The Department of Health and Human Services mandate requiring employers to offer health insurance covering abortion-inducing drugs, sterilization, and contraception goes into effect on August 1. Matt Bowman, a lawyer for the Alliance Defending Freedom, talks to National Review Online’s Kathryn Jean Lopez about the Newland family in Denver, whose religious liberty he is helping to defend. The Newlands run a company, Hercules Industries, that distributes products for heating and air-conditioning systems. They are asking for an injunction that will protect their constitutional rights as they face the beginning of their new health-care-enrollment year this fall.
KATHRYN JEAN LOPEZ: The family that runs Hercules Industries in Denver has a real practical problem coming up on August 1, don’t they? Any compromises that have been floated don’t help the business owner who has a conscientious objection to the HHS mandate, do they? The government admits in its court papers that it intends to penalize this Catholic family business for following its religious beliefs. What are your hopes in asking for an injunction? Could it affect more than Hercules and Colorado?
MATTHEW BOWMAN: The basic principle in this case is the same as in other cases: that Congress does not let federal agencies punish people of faith for abiding by their faith, without passing the most demanding test known to federal law. We believe that in this case the government does not even come close to justifying its refusal to exempt religious objectors. This is because Congress provided secular exemptions for millions of employees, and it could easily give out more free contraception itself if the political will existed. We are hopeful the court will agree.
LOPEZ: On one level, does the government have a point with this HHS mandate? What does heating, air conditioning, and ventilation have to do with contraception and abortion? Why should Catholic sexual morality have anything to do with business?
BOWMAN: America is a country founded on freedom, not on a presumption of government coercion. Religious freedom in America has always included the way people exercise their beliefs Monday through Friday, not just on Sundays and in soup kitchens. If the government succeeds in destroying religious freedom for family businesses, they won’t be able to allow Jesus Christ to reign over their entire lives.
LOPEZ: Why can’t the Newlands just get over this?
BOWMAN: Pope Benedict explained in Washington, D.C., that it is not “consistent to profess our beliefs in church on Sunday, and then during the week to promote business practices . . . contrary to those beliefs. . . . Only when their faith permeates every aspect of their lives do Christians become truly open to the transforming power of the Gospel.” The government argues that what you do in business cannot possibly be subject to religious obligations, but must only consider profit.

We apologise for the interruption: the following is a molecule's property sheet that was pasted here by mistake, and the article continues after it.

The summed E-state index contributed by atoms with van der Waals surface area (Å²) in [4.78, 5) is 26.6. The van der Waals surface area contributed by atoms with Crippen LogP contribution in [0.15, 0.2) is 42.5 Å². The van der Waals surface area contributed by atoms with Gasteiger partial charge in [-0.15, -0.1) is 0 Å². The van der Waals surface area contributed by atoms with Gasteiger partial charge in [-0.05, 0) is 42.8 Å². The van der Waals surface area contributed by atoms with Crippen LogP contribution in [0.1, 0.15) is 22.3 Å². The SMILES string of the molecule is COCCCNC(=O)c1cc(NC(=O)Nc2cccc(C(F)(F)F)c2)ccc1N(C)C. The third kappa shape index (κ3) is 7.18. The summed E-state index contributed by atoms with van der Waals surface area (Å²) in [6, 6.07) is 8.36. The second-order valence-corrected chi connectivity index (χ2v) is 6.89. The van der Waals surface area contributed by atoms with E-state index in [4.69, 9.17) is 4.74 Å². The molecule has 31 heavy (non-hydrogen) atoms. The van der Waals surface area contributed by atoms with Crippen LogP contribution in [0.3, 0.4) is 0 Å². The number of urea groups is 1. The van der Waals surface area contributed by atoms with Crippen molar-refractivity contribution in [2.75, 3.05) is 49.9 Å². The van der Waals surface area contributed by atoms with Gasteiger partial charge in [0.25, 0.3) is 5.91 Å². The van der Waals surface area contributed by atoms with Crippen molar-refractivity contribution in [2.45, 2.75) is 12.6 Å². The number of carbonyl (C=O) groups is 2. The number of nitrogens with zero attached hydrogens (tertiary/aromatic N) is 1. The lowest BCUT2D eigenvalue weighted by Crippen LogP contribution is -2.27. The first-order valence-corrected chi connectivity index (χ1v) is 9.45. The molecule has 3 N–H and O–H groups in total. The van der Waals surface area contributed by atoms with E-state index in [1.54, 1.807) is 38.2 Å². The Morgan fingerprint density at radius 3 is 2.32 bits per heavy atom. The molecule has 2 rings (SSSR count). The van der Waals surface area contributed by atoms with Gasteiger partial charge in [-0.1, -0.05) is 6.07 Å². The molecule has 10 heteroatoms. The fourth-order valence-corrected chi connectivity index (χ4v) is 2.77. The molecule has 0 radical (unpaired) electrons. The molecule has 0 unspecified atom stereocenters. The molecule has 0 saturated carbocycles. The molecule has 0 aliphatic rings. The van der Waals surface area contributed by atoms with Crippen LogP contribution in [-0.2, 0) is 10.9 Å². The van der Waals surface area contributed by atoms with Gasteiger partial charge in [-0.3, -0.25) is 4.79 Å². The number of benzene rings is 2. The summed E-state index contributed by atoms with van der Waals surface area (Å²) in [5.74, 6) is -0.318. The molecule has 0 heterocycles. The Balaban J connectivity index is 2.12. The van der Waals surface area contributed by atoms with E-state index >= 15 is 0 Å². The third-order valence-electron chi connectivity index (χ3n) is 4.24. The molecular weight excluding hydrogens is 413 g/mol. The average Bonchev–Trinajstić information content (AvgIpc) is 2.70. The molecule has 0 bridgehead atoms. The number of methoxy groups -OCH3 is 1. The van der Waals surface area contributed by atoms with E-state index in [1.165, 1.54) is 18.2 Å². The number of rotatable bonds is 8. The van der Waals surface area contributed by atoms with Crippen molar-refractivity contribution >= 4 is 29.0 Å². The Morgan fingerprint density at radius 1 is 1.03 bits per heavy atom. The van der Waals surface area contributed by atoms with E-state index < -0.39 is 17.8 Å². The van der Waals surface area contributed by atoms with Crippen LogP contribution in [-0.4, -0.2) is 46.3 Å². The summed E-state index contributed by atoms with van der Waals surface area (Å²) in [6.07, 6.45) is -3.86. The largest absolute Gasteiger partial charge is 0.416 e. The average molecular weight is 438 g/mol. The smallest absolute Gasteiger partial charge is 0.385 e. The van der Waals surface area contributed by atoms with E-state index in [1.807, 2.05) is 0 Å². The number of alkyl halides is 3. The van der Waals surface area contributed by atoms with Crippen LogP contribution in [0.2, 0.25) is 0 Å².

LOPEZ: Have people been going overboard in their criticism of the president’s comments on business owners? Wasn’t he really just making an argument most religious folks and anyone who values civil society would agree with?
BOWMAN: Business owners are citizens, family members, and Americans. In his speech in Roanoke, Va., the president strongly implied that business owners are not primarily responsible for their success. That is consistent with his position in this lawsuit that families in business are not responsible for pursuing their chosen values. The question is not whether families and communities support each other in business. The question is whether anyone but the government gets to decide whose values to freely pursue. If the government can declare the Gospel unwelcome in business because the president has deemed this sphere inherently “secular,” no ethical standard can be used to advocate in business for a just wage, responsible investment practices, or environmental stewardship. No person could follow business principles unless they were approved by the government. As it has tried to do with education in the Hosanna-Tabor case, and with elections through its limits on tax-exempt entities, the government will have demarcated yet another area of life where the Gospel of Jesus Christ is irrelevant as a matter of legal fiat.
LOPEZ: Aside from the churches’ being exempted, is there arbitrariness in some of the exemptions from the mandate the administration has allowed?
BOWMAN: The government admits that the HHS mandate is religiously offensive, because it exempts some religious entities. But the government thinks it can pick and choose what faith is, who the faithful are, and where and how that faith may be lived out, by saying that you aren’t really religious unless you are in church. That snuffs out the very freedom our government was established to protect.